Gena Tew Edges Closer to HIV Status After AIDS Diagnosis: 'I'm Excited'

Gena Tew has revealed that she's edging closer to being classed as living with HIV, several months after sharing that she had been diagnosed with AIDS.

The social media influencer, 27, has been documenting her health journey in a series of social media posts since going public with her diagnosis in March.

In one TikTok clip, shared on June 11 and viewed over 14 million times, the social media star showed herself struggling to get up from her bed as her weight plummeted to 65 pounds and muscle atrophy had weakened her legs.

On Tuesday, Tew told her more than 830,000 TikTok followers that the CD4 count in her blood had been boosted as her health continues to improve. A CD4 count is a measure of the number of CD4 cells, a type of immune cell attacked by HIV.

Gena Tew edges closer to HIV status
Social media influencer has revealed that she's edging closer to an HIV diagnosis, several months after sharing that she was living with AIDS. Gena Tew/TikTok;/Gena Tew/Instagram

In a video clip, the model said: "I just had my recent bloodwork done, and as you know... my CD4 count was 112. So now it is 159. So I think in the next three-and-a-half to four months, I'll be over 200. I'm excited.

"As my doctor sees it, they say on paper they will see it as HIV instead of AIDS," she added, explaining that once her CD4 count surpasses 200 she will be classified as living with HIV, rather than AIDS.

"Now I've just got to work on my cholesterol," quipped Tew, who last week shared that her weight has increased to 106 pounds.

According to Mayo Clinic, HIV typically turns into AIDS in approximately eight to 10 years if it is left untreated.

While Tew remains unable to walk unaided, she shared an update with her TikTok followers in September, showing herself briefly standing up with the aid of a walker.

Gena Tew walks again
In late September, Gena Tew shared video footage of herself taking her first steps in a year. Gena Tew/Instagram; Gena Tew/TikTok

As her health improves, Tew shared in October that the viral load in her blood means that she cannot transmit HIV to another person.

"I am undetectable, you guys. That means untransmittable," she said in a TikTok video. "With that being said, people are asking me, 'Are you going to marry or have a baby with someone with AIDS?' I don't need to marry somebody with AIDS. They don't have to have AIDS. That means I cannot transmit it to the other person."

Tew went on to say that her potential partner could take precautions, such as going on the medicine pre-exposure prophylaxis (PrEP), which reduces the chances of contracting HIV through sexual intercourse or while injecting drugs.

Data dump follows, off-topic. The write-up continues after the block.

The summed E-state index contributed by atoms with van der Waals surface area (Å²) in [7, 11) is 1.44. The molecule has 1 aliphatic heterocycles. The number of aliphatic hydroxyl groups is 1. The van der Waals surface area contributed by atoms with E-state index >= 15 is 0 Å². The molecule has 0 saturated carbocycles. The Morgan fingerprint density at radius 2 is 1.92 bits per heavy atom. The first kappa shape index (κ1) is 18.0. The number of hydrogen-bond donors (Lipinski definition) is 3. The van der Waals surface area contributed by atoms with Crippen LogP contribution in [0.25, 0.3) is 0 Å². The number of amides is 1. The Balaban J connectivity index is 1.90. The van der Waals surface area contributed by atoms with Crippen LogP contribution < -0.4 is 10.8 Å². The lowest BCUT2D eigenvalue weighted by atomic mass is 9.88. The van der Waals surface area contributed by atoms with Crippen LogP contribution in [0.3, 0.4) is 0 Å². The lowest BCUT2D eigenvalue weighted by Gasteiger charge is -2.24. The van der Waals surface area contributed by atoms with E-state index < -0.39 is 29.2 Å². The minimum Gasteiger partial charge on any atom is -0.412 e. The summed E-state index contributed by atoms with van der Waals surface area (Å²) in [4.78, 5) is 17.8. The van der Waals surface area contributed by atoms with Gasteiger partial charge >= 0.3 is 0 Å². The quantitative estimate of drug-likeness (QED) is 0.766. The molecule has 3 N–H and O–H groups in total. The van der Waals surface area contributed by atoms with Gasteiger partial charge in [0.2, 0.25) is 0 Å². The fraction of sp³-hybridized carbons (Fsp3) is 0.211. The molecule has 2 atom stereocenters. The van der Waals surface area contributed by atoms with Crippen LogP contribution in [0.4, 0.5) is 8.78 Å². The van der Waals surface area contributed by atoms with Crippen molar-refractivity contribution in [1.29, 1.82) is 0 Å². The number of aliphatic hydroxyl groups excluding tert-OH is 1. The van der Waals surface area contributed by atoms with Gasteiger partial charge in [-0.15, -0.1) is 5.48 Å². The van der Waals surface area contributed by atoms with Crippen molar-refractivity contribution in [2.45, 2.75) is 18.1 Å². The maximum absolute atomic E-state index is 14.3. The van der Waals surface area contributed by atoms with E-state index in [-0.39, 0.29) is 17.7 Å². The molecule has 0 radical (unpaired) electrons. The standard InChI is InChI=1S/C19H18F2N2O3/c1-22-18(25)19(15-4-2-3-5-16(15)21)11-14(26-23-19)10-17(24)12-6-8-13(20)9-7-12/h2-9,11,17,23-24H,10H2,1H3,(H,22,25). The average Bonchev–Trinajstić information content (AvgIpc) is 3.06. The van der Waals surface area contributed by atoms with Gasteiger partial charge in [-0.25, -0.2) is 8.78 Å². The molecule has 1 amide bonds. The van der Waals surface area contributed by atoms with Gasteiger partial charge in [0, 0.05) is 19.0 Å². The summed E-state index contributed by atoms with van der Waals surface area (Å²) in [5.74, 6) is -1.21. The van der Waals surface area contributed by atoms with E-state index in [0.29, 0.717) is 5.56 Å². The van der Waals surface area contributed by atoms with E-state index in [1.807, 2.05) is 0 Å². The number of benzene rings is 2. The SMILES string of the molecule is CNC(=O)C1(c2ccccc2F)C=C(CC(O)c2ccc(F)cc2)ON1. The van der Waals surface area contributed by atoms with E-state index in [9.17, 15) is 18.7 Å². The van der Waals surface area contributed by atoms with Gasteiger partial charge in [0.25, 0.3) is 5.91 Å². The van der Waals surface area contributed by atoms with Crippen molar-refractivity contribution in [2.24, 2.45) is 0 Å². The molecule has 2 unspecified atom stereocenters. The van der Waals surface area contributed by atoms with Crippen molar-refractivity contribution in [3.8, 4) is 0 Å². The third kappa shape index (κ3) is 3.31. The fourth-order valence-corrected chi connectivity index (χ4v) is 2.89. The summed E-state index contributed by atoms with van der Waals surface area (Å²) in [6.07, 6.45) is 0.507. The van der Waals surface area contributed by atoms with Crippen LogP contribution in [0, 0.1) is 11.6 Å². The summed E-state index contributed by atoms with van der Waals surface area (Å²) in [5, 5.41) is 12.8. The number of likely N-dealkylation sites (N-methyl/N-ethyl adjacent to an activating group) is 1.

Noting that there can sometimes be side effects associated with taking PrEP, Tew advised that her partner could also "just be smart and use a condom."

"I can have a normal life. Let's get rid of that stigma," she said as the video drew to a close. "AIDS isn't a death sentence. I survived—I'm a survivor."

Thanks to antiretroviral therapy, HIV/AIDS patients can suppress the viral replication within the body and block transmission to others. The patient will subsequently have such a low level of HIV in the blood that it becomes undetectable in conventional analysis.

Dr. Laura Guay, vice president of research at the Elizabeth Glaser Pediatric AIDS Foundation, told Newsweek: "There are currently more than 24 effective anti-HIV drugs that are commonly used in two to four drug combinations to reduce the amount of virus in the body (viral load) to extremely low levels that cannot be measured with our VL tests- called 'undetectable VL.'

"Having undetectable VL is critical to preventing the progression of HIV infection to symptomatic infection or AIDS and preventing transmission of the virus to partners. It is important to seek medical care from an experienced HIV provider if you are HIV-positive."

Guay added: "Your health care provider will determine which combination of drugs will work best for you to bring your virus levels to undetectable. Sexual partners should also be tested and get on treatment if positive.

"If your partner is HIV-negative, there are steps that you both can take to decrease the chance of passing on the virus, especially while you have detectable VL. The most important thing that you can do is to take your anti-HIV drugs as directed consistently and track your VL results to get to 'undetectable.'

"Until you have reached undetectable VL, you should use condoms consistently and your partner can also take anti-HIV drugs to prevent infection (PrEP)."